Madeleine Laing: Key

I’m going to say straight up that I’m aware that a key was pretty much the lamest object I could use for this. It’s an overdone symbol for almost anything; it stinks of cliché. I really wanted to do something edgy like a used condom or a bloody pad or whatver. But I don’t have any stories about those things – none that I wanna tell anyway.

I want to tell this story and memory because it’s a small one, but an embarrassing one for me. The kind of embarrassment that comes over you like FUCK in the middle of the street when you’re thinking about something else. I wanted to confront it.

I’m not usually very good at confronting things – since my ex-boyfriend broke up with me almost I year ago I’ve seen him at least once a fortnight, at shows or parties, but have not said one word to him or looked him in the eye. Actually, that’s a lie, on New Year’s Eve he asked me if I had a lighter and I said I didn’t and he turned around and walked away. Closure.

Then a few months after our breakup when I took home someone who I shouldn’t have and, thanks to misunderstanding or carelessness, was put in a lot of physical pain, I just convinced myself it was a dream. Every time I thought about it I said ‘oh, don’t worry about that, that was a dream’. I said it so much the memory feels very far away, and I can see him at shows and give him a hug and ask how’s things.

So I want to tell the tiny story of the night of this key. About the dude in an interstate band that I loved and had written about, who I’d only met once last time they were in town. He wore it around his neck even though he’d moved out of that house months before. This was about six months ago, and it’s been under some papers on the floor behind my chest of drawers ever since because I couldn’t work out if it was sadder to keep it like a creepy stalker or throw it away in a kind of over the top gesture of freedom from what was actually a nice night with a nice boy.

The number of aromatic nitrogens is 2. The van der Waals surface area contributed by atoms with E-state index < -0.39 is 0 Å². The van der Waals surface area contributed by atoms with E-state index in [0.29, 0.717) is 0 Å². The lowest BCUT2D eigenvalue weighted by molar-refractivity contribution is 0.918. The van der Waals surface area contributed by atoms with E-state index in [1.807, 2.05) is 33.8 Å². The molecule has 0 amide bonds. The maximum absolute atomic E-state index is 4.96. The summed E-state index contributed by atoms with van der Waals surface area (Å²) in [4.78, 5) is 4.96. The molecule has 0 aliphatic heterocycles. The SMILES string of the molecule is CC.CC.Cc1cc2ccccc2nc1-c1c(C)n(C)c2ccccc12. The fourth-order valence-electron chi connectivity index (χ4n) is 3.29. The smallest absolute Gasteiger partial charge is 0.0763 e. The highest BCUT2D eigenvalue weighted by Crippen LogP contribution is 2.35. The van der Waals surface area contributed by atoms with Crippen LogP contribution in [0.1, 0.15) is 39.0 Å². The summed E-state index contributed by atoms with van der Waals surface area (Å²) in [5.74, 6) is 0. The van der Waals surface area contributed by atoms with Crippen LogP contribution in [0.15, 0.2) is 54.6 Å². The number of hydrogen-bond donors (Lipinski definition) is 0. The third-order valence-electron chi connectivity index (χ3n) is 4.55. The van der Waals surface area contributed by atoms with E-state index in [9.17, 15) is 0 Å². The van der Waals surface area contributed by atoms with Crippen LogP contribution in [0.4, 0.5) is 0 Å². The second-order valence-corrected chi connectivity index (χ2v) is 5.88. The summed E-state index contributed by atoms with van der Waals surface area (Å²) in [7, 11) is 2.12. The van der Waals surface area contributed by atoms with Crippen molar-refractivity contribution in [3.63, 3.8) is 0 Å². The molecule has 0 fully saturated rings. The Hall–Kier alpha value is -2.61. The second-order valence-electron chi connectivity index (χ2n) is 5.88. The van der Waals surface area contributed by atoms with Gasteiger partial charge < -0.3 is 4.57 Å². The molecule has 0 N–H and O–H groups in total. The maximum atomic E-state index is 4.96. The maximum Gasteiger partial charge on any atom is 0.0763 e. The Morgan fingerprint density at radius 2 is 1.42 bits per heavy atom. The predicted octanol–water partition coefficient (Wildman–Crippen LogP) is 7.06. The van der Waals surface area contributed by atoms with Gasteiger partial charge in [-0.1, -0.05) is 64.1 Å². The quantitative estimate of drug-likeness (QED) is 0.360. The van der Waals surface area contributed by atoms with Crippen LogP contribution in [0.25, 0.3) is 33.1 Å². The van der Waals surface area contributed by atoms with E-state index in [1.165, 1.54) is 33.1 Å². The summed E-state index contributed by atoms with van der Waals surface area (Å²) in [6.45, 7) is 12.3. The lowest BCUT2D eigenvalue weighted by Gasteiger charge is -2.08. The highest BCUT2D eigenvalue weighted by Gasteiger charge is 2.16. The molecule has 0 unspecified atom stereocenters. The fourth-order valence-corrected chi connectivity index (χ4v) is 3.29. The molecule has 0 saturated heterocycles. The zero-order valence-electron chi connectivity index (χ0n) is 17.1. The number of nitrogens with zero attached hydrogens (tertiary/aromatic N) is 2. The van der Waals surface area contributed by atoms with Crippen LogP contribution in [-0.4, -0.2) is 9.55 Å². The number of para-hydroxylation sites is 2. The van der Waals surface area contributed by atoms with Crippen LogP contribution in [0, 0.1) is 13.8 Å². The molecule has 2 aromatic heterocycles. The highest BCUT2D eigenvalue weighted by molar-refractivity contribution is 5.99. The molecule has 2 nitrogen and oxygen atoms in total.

A nice night with a nice boy that I keep replaying over and over in my head as a symbol of what a irredeemable fuckwit I am. I remember how I wrestled his phone out of his hand, thinking that my internet banking would work on it because it had ‘different internet’ to mine.  Then when it didn’t work making him buy me a drink. I remember him kissing me on a plotplant after telling me the bar that I’d suggested was ‘pretty gross’. I remember apologising over and over and him telling me to stop and I could tell I was being annoying because I know I apologise too much but then I feel worse and have to apologise for that.

 I remember us lying in bed and me seeing that he had a tattoo on his forearm and saying in the most obnoxious voice I could muster ‘oy nice tat what’s the deep significance’ and him saying ‘please don’t make fun of me’. I remember wanting to tell him he was really cute and weird and cool but instead I could only make fun of him because I don’t know how to be sincere. I remember asking him two days later before he left Brisbane if he wanted to meet up to get this key back and him not answering the question.

Small things, which, if they happened to someone else, would seem like a typical drunken night out with a fun, if misguided one night stand. I would tell them it was a ‘good story’ and ‘no big deal’. But to myself I say ‘this is why you’ve never been loved. You look good enough sometimes for someone to suffer through your shit to go to bed with you, but really you’re too stupid, too anxious, too awkward, too mean to ever make a connection. You will be alone forever, and it’s only your fault’.

But even writing this stuff now, it feels a bit less grim and a bit more silly. The story of this key. It feels more like just a key that belonged to a cute boy in a very good band that I like that I went to bed with and that’s all. It’s not as much of a symbol, a reminder of everything that’s wrong with me. So maybe later I’ll be able talk about some of those other memories, the ones that actually matter, and make them hurt less too.  

 

Madeleine Laing bookseller and non-fiction writer from Brisbane who writes about food, music, fashion, sex and art – and tries to do it without sounding like a wanker. Her memoir and non-fiction have appeared in Spook and Scum Magazines and she’s a regular contributor to Broadsheet Brisbane, Whothehell.net and The Music Brisbane. She was previously a contributor to and deputy editor for Four Thousand and runs a website about sharehouse dinners called Foob (goodfoob.com). She has no current plans to move to Melbourne.